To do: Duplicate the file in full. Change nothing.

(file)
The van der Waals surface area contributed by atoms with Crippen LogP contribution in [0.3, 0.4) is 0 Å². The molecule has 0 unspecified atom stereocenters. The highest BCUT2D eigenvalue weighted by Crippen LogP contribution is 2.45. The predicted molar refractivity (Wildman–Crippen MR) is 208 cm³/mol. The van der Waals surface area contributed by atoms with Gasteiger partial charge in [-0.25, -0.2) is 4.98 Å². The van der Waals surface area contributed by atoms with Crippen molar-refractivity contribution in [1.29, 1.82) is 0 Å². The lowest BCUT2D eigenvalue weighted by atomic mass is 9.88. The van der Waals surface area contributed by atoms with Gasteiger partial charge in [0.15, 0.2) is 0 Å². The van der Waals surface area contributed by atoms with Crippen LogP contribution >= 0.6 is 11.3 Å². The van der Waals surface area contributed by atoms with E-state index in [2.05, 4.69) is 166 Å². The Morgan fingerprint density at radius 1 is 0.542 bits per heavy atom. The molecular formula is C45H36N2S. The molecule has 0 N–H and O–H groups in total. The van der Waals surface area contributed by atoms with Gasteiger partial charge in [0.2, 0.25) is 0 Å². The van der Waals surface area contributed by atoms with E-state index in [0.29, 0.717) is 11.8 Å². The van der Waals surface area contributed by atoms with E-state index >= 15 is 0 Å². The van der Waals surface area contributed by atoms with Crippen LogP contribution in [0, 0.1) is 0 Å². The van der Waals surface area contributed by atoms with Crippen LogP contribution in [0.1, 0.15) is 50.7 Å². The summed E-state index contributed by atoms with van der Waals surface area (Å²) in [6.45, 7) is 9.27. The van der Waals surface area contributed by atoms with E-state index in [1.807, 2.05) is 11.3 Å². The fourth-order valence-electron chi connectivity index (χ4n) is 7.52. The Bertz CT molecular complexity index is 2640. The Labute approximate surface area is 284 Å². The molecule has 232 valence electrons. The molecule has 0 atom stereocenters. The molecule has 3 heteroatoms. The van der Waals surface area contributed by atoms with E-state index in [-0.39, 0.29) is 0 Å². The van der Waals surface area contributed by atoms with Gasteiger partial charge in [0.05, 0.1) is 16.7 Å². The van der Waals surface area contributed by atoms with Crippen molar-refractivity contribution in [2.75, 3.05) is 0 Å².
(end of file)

The van der Waals surface area contributed by atoms with Crippen LogP contribution in [0.3, 0.4) is 0 Å². The molecule has 0 unspecified atom stereocenters. The highest BCUT2D eigenvalue weighted by Crippen LogP contribution is 2.45. The predicted molar refractivity (Wildman–Crippen MR) is 208 cm³/mol. The van der Waals surface area contributed by atoms with Gasteiger partial charge in [-0.25, -0.2) is 4.98 Å². The van der Waals surface area contributed by atoms with Crippen molar-refractivity contribution in [1.29, 1.82) is 0 Å². The lowest BCUT2D eigenvalue weighted by atomic mass is 9.88. The van der Waals surface area contributed by atoms with Gasteiger partial charge in [0.15, 0.2) is 0 Å². The van der Waals surface area contributed by atoms with Crippen LogP contribution >= 0.6 is 11.3 Å². The van der Waals surface area contributed by atoms with E-state index in [2.05, 4.69) is 166 Å². The Morgan fingerprint density at radius 1 is 0.542 bits per heavy atom. The molecular formula is C45H36N2S. The molecule has 0 N–H and O–H groups in total. The van der Waals surface area contributed by atoms with Gasteiger partial charge in [0.2, 0.25) is 0 Å². The van der Waals surface area contributed by atoms with E-state index in [0.29, 0.717) is 11.8 Å². The van der Waals surface area contributed by atoms with E-state index >= 15 is 0 Å². The van der Waals surface area contributed by atoms with Crippen LogP contribution in [0, 0.1) is 0 Å². The van der Waals surface area contributed by atoms with Crippen LogP contribution in [0.1, 0.15) is 50.7 Å². The summed E-state index contributed by atoms with van der Waals surface area (Å²) in [6.45, 7) is 9.27. The van der Waals surface area contributed by atoms with E-state index in [1.807, 2.05) is 11.3 Å². The fourth-order valence-electron chi connectivity index (χ4n) is 7.52. The Bertz CT molecular complexity index is 2640. The Labute approximate surface area is 284 Å². The molecule has 232 valence electrons. The molecule has 0 atom stereocenters. The molecule has 3 heteroatoms. The van der Waals surface area contributed by atoms with E-state index in [-0.39, 0.29) is 0 Å². The van der Waals surface area contributed by atoms with Gasteiger partial charge in [0.05, 0.1) is 16.7 Å². The van der Waals surface area contributed by atoms with Crippen molar-refractivity contribution in [2.75, 3.05) is 0 Å².